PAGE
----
Dictionary / pronunciation — Google®Dictionary / more samples — Oxford® USDictionary list —®
3  —as in:
trace a picture or outline
Definition copy the lines of an image; or draw an outline; or carefully draw a specific pattern
This sense of trace has to do with drawing, but it's specific meaning depends on its context. For example:
copying the outline of an image
  • "She used tracing paper to make a copy." — paper you can see through, so that when it is placed on a picture, you can use a pencil to follow the lines of the image being copied
  • "She projected the image onto the wall, hung a sheet of paper there, and traced the projected image onto the paper." — followed the lines with her pencil
draw an outline or a specific pattern
  • "She used her toe to trace half the fish symbol in the sand." — draw a simple outline
  • "The child used a stick to trace circles and swirls in the mud." — draw
  • She didn't have a camera or a copier, so she used a pencil to trace an outline of the picture on thin paper.
trace = draw (by following the image)
Other Uses (with this meaning)
  • She used a stick to trace a mysterious symbol on the sand.
  • trace = draw a specific pattern
  • She used a projector and a pencil to trace an image of an eagle on the paper and then filled in the painting with water colors.
  • trace = draw (by following the image)
  • Then he focused on Jesus bending down, his finger tracing words in the sand at the Pharisees' feet, sending the men scattering in fear.
    Laura Hillenbrand  --  Unbroken
  • tracing = drawing
  • The touch of a cluster of leaves revolved it slowly, tracing, like the leg of compass, a thin red circle in the water.
    F. Scott Fitzgerald  --  The Great Gatsby
  • tracing = following along
  • While he ate the last of the pears, I marked out his route with stones, tracing the stops and dangers.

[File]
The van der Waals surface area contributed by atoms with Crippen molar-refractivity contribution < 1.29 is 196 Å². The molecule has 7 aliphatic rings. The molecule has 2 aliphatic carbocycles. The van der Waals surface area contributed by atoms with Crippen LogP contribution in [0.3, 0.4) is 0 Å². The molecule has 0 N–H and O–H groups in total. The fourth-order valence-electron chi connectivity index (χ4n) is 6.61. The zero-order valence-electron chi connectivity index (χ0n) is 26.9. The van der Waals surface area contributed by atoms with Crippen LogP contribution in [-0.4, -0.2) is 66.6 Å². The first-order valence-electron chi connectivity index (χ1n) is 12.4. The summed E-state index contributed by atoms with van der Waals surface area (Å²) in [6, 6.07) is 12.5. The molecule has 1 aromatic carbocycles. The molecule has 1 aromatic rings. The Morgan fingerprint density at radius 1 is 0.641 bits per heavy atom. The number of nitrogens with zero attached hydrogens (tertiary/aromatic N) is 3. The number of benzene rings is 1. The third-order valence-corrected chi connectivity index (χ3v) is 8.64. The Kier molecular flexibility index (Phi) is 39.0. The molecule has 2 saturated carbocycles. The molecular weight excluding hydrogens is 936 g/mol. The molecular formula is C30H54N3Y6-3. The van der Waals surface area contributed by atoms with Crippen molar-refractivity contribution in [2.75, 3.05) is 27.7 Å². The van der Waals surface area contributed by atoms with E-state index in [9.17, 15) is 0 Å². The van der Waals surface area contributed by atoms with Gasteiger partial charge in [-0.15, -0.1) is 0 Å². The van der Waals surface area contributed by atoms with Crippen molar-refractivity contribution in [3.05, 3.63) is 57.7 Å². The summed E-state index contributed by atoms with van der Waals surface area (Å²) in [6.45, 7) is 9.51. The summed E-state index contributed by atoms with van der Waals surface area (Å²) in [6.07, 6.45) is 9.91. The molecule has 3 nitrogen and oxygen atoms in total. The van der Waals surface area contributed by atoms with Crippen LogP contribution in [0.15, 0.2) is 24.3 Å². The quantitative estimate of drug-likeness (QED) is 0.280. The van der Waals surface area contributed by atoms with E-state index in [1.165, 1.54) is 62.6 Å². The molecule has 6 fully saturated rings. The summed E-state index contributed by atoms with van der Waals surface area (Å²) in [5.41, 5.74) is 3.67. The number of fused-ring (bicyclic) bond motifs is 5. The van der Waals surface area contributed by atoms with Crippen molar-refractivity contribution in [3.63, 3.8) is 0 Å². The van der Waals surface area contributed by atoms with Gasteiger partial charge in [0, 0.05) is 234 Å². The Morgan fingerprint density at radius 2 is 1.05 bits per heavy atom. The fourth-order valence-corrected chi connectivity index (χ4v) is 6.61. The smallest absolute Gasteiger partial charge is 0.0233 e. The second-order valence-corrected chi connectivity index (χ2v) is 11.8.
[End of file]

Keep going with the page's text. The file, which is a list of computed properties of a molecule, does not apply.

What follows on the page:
Madeline Miller  --  Circe
  • tracing = drawing
  • In the clean white sand on the floor Hannah traced a careful B. Looking at Prudence, Kit held her breath.
    Elizabeth George Speare  --  The Witch of Blackbird Pond
  • traced = drew
  • Her fingers were tracing the book's outline and as the shape became familiar her face looked surprised and then stunned.
    Ray Bradbury  --  Fahrenheit 451
  • tracing = following along (drawing)
  • Syme had fallen silent for a moment, and with the handle of his spoon was tracing patterns in the puddle of stew.
    George Orwell  --  1984
  • tracing = drawing
  • After they discussed the list, Mabel traced Kya's feet on a piece of brown paper bag, then said, "Well, come back tomorrer and there'll be a stack here for ya."
    Delia Owens  --  Where the Crawdads Sing
traced = drew an outline of

Dictionary / pronunciation — Google®Dictionary / more samples — Oxford® USDictionary list —®
4  —as in:
traced a path
Definition to follow
The exact meaning of this sense of trace depends upon its context. For example:
  • "The hunters traced the deer into the woods." — followed or tracked
  • "With soft kisses, she gently traced the scar running down his cheek." — followed
  • "The path traces along the edge of the forest." — follows
  • "A single tear traced its way down her cheek." — followed a specific path
  • They followed a path that traces along the edges of a dark forest.
traces = follows or runs
Other Uses (with this meaning)
  • She used her finger to trace a route on the map.
  • trace = follow
  • A single tear traced its way down her cheek.
  • traced = followed a specific path
  • ...I can read my journals from this period and trace the evolution—of a young girl rewriting her history.
    Tara Westover  --  Educated
  • trace = follow
  • Softly, he spoke of their lives, tracing the paths they'd taken since coming to California in 1919.
    Laura Hillenbrand  --  Unbroken - adapted for young adults
  • tracing = verbally following
  • When I quitted Geneva my first labour was to gain some clue by which I might trace the steps of my fiendish enemy.
    Mary Shelley  --  Frankenstein
  • trace = track or follow
  • "Me neither," he said, his eyes tracing the bird's circular flight.
    Khaled Hosseini  --  The Kite Runner
  • tracing = following
  • In spirit she walks the city, traces its labyrinths, its dingy mazes: each assignation, each rendezvous, each door and stair and bed.
    Margaret Atwood  --  The Blind Assassin
  • traces = follows
  • The course of the little brook might be traced by its merry gleam afar into the wood's heart of mystery, which had become a mystery of joy.
    Nathaniel Hawthorne  --  The Scarlet Letter
  • traced = followed
  • She puzzled over the patchwork of scraps for a long time, tracing the lines with her finger, murmuring the parts of words.
    Jeanne DuPrau  --  The City of Ember
tracing = following

Dictionary / pronunciation — Google®Dictionary / more samples — Oxford® USDictionary list —®
Less commonly:
See a comprehensive dictionary for specialized meanings of trace in mathematics, medicine, engineering and other areas.